Undergraduate Biology Research

R. Napoliello, studies the behavior of insects in the laboratory of Dr. William Conner

We encourage all Biology majors and minors to become involved in the challenging and enriching investigations conducted daily by the 20+ research groups in the Biology Department and the much larger number of laboratories at the WFU Medical School (and, research is required for the BS degree). The Biology Department provides the opportunity to work closely with the faculty (a benefit of attending a school of Wake’s size) while simultaneously participating in your mentor’s group of Master’s and doctoral students as a team member. Each student seeking a research position should use the resources on this site to identify faculty with whom they have common areas of interest. Then approach those people and ask about joining their group. If you are interested in someone at our Medical School, faculty in the Biology Department can facilitate your connection there.

Many students wait until their senior year to begin research, but we encourage you to consider starting earlier, in your junior or even sophomore year.

The requirement for a research experience for the BS degree can be satisfied in one of two ways.  Students may take Bio 391 for credit, or undertake a research project at Wake Forest, or elsewhere, for which credit is not received. Credit can be received for Bio 391 from research performed in the Biology Department, at the School of Medicine, or in other relevant departments (Chemistry, Physics, Health and Exercise Science, Psychology, Bioinformatics; projects in other departments may be allowed if approved by Undergraduate Studies Committee.) A maximum of 4 hours of research in biology (Bio 391-392) may be applied toward the major, but an additional 4 hours (Bio 393 and/or 394) may be taken and applied towards graduation as elective hours.

Research carried out at Wake Forest through the Wake Forest Research Fellowship program, research experiences at other sites, such as a participation in a summer Research Experiences for Undergraduates (REU) program, or other independent research, also satisfy the requirement. A student wishing to satisfy the research requirement through a mechanism other than Bio 391-392 must get approval for the project in advance from his or her major advisor. After completion of the project, the student must fill out a research equivalency form (see next page), which is submitted to and must be approved by the advisor. This will appear on the transcript, but no credit will be awarded. In order to qualify as a research experience, students must be actual participants in a research project. Shadowing a scientist or working as a technical assistant in a laboratory does not constitute a research experience.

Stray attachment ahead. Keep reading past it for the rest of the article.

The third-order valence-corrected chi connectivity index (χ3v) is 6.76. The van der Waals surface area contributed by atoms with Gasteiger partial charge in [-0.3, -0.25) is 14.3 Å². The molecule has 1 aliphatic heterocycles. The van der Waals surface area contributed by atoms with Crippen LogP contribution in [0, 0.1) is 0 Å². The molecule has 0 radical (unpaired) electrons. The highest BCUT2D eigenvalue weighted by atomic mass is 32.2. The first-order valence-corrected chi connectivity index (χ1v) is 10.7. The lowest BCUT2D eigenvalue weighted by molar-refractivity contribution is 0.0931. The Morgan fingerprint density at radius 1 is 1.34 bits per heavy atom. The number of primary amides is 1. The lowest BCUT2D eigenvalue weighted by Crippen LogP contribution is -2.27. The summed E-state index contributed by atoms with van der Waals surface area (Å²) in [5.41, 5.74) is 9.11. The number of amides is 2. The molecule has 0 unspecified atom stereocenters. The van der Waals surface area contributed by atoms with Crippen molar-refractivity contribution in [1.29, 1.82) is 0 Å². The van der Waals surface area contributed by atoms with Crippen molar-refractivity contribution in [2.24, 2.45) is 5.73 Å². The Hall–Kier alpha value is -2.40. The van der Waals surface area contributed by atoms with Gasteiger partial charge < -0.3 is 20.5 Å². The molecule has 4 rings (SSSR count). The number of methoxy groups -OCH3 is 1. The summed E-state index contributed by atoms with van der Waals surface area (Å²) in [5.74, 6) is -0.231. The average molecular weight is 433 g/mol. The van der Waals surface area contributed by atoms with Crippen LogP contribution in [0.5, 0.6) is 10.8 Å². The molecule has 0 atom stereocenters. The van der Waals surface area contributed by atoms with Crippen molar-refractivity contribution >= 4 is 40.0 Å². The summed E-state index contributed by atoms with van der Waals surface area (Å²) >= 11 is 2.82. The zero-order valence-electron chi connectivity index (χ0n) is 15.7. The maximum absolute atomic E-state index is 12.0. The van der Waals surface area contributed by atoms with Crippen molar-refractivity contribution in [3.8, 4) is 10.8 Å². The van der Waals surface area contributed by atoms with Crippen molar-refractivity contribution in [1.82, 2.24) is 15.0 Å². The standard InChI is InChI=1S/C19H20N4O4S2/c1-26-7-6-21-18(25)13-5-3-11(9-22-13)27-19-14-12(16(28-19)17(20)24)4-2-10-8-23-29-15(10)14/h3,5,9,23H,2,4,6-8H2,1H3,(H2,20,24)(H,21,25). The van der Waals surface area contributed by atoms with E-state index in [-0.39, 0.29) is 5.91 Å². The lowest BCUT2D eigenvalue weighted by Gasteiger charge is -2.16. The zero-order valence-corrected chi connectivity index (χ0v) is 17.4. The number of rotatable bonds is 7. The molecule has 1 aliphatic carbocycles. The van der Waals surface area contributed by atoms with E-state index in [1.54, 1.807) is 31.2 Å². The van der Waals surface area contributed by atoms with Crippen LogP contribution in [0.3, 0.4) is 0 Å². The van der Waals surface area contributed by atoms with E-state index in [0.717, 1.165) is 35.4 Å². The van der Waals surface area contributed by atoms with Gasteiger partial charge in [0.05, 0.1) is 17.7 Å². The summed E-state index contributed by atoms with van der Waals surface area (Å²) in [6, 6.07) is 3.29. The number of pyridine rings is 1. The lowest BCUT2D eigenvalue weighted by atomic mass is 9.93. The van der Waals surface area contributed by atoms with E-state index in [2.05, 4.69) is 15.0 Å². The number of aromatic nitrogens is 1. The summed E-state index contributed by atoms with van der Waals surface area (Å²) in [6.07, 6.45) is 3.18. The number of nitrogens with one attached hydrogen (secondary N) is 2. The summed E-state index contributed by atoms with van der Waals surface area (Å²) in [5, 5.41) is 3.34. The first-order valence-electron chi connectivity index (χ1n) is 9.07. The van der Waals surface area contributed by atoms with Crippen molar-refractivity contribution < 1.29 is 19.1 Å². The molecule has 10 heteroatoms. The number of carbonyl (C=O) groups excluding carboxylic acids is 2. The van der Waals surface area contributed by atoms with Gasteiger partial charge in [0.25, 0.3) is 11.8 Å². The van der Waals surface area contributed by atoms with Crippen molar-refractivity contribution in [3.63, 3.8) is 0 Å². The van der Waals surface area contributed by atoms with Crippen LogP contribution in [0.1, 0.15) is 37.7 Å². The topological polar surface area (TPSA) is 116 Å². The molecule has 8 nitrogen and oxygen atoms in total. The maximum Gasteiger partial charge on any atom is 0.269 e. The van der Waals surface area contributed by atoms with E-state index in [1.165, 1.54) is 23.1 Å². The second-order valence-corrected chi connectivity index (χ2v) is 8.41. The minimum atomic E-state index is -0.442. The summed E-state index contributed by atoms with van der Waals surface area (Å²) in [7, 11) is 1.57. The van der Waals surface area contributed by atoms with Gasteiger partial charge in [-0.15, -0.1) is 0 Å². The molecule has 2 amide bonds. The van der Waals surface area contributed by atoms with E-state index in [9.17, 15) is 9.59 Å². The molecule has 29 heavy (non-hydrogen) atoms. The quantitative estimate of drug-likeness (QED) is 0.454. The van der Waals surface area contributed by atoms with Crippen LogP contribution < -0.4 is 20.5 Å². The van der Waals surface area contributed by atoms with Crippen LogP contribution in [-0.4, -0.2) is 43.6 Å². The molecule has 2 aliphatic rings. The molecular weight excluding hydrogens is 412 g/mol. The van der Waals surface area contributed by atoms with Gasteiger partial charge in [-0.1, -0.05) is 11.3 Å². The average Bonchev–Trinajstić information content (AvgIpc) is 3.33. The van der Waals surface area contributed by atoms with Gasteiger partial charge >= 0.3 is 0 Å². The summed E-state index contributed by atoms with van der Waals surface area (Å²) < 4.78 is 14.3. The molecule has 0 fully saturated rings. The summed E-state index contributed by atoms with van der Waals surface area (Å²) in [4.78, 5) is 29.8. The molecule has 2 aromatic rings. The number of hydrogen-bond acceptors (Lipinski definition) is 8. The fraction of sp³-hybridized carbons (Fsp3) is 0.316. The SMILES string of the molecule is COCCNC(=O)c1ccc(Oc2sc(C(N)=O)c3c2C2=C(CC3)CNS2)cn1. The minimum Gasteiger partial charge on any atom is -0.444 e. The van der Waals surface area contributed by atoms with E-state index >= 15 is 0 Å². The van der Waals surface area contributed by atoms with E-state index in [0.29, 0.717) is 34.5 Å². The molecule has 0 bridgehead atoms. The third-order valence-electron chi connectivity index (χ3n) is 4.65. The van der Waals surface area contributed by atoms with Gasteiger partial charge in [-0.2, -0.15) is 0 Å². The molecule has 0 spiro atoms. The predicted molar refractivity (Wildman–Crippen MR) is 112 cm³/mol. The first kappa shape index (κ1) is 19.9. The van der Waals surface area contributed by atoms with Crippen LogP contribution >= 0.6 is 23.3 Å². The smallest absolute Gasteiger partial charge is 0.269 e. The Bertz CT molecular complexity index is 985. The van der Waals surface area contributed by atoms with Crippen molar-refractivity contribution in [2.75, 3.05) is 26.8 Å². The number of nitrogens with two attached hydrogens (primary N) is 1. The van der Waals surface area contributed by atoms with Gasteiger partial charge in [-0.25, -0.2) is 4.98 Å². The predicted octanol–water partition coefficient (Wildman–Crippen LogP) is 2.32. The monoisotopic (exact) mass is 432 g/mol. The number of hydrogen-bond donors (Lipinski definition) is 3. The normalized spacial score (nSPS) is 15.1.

Biology 391-394: Research in Biology:  Students may receive academic credit for work in any of the research laboratories in a science department on the Reynolda Campus or in one of a select group of laboratories at the WFU School of Medicine.  Credit for such work is received by registering for Research in Biology, Bio. 391 and/or 392, which are offered for 2 hours each.  A maximum of 4 hours of research in biology credits may be applied toward the major, but an additional 4 hours (Bio. 393 and/or 394) may be taken and applied towards graduation as elective credits.  Students who choose one or more of these courses are directed in their studies in the research laboratory of a faculty member, who, working with the student, designs an original research project for independent study by the student.  At the end of the semester, the student must write a paper on the experience, in the format of a scientific paper, which details the scientific question, describes the techniques used to address the question, and summarizes and discusses the results. The paper is submitted to the research advisor and will be used in calculating the student’s grade for the course.

To register for Bio 391, students need permission of instructor. It is best to speak to faculty and establish what lab you will be working in the semester prior to the one in which you plan to do research. Each lab has a finite number of research spots.If you are interested in doing research at the School of Medicine, speak to your academic advisor about how to select a lab and contact a faculty member there.

A number of opportunities exist to conduct research outside of the biology department, particularly in the summer. Several members of the department involve undergraduates in summer research programs for which the students can receive either credit or a stipend; however, students cannot receive both academic credit and a stipend. These programs include research sponsored through the Wake Forest Research Fellowship program, and programs in Australia and at field stations in Cocha Cashu, Peru and the Galápagos Islands.  Students may also arrange research internships through the Environmental Studies Program.  Students should also be aware of the Research Experiences for Undergraduates (REU) programs, funded by the National Science Foundation, and held at research sites throughout the US.   You may find a description of all REU programs at http://www.nsf.gov/index.jsp.

Many of our students have presented the results of their research projects at regional, and occasionally even national, scientific meetings.  In the past, Wake Forest undergraduates have been awarded prizes for excellence in research and presentation from these meetings.  A number of students have also published their research in scientific journals.